The next pandemic is already coming and it could kill millions more than Covid. We need to prepare for it now… writes experts KATE BINGHAM and TIM HAMES
The next major pandemic is coming. It’s already on the horizon, and could be far worse — killing millions more people — than the last one.
We don’t yet know for certain what form it will take — just that its arrival, according to global health experts, is not just a possibility but a probability.
That’s horrific enough. Even more terrifying is the fact that Britain and the rest of the world have so far done very little to prepare for it.
To combat Disease X — as the World Health Organisation ominously calls it — we will once again need vaccines to be engineered and delivered in record time. But, as things stand, there is absolutely no guarantee that will happen.
By contrast, we may well look back at the Covid-19 crisis as a walk in the park — and of course it was nothing of the kind.
Today, it’s all too easy to forget that governments around the world were dangerously unprepared for a global health crisis; indeed many viewed it as the stuff of apocalyptic fiction.
The next major pandemic is coming. It’s already on the horizon, and could be far worse — killing millions more people — than the last one (file image)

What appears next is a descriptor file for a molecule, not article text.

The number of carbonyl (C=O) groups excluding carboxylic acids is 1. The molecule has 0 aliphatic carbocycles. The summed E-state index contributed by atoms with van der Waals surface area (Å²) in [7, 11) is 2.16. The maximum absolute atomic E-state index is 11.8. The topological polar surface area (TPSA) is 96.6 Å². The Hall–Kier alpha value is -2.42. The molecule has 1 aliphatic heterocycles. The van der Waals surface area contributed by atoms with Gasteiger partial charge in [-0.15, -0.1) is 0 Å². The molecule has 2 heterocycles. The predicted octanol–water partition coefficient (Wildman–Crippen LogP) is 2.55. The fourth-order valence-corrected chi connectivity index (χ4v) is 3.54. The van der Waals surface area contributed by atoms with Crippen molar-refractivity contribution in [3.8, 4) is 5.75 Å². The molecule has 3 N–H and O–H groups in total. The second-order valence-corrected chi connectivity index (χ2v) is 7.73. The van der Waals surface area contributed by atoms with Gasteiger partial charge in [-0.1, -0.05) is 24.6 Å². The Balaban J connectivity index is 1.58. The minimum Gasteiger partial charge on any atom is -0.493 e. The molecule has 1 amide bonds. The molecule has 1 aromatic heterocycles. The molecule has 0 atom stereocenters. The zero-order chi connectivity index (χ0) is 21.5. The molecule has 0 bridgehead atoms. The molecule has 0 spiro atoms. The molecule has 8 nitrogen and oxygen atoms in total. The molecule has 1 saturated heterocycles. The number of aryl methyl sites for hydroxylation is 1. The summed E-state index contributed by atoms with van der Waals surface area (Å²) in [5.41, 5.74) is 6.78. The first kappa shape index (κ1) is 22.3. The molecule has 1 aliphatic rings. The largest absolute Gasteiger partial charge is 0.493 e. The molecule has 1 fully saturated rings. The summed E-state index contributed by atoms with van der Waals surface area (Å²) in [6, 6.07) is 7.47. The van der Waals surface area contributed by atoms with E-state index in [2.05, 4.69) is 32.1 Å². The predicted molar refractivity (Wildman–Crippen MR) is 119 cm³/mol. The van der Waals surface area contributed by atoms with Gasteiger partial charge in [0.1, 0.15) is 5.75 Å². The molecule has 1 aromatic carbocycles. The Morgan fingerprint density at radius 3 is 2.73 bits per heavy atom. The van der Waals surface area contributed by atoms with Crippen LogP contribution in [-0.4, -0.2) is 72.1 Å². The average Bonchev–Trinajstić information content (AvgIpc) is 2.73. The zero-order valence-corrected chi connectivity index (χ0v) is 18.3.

To combat Disease X — as the World Health Organisation ominously calls it — we will once again need vaccines to be engineered and delivered in record time (file image)
Let me remind you of the state we were in by May 2020. The outlook was unremittingly bleak: infections and deaths were mounting inexorably and hospitals were at breaking-point. The pandemic had ruptured economic activity more than any recession.
Mass vaccination was the only credible solution, but no human coronavirus vaccine had ever been approved, let alone one for Covid-19. Worse, the historic success rate for any new vaccines, from lab to jab, was a deeply depressing 10 per cent. So the scale of the challenge was stupendous.
It was in May that the then Health Secretary Matt Hancock phoned me out of the blue, asking me to become head of the new Vaccine Taskforce. I immediately took leave of absence from my job of nearly 30 years as a biotech venture capitalist — dealing with the development of new drugs — to work on finding a portfolio of vaccines, in the hope that at least one would be effective.
While scientists around the world threw themselves into developing possible vaccines at what seemed like warp speed, the taskforce worked around the clock to prioritise the best candidates at early stages, to check they were both safe and effective, to make binding deals in the face of international competition and to ensure the vaccines could be manufactured at scale.
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We all know what happened a few months later: two of the taskforce’s chosen vaccines were approved by regulators. And, in December 2020, the UK became the first country in the world to launch its vaccination programme.
Believe me, none of that was inevitable. Nor should we be complacent now that Covid-19 is largely regarded as a routine illness, even though it can still kill the vulnerable and elderly.
Scientists know that it could still mutate into new variants that are more infectious and even better at evading our immune systems. What this means is that we could soon face new viral mutants resistant to all the antiviral drugs and vaccines we’ve managed to develop so far.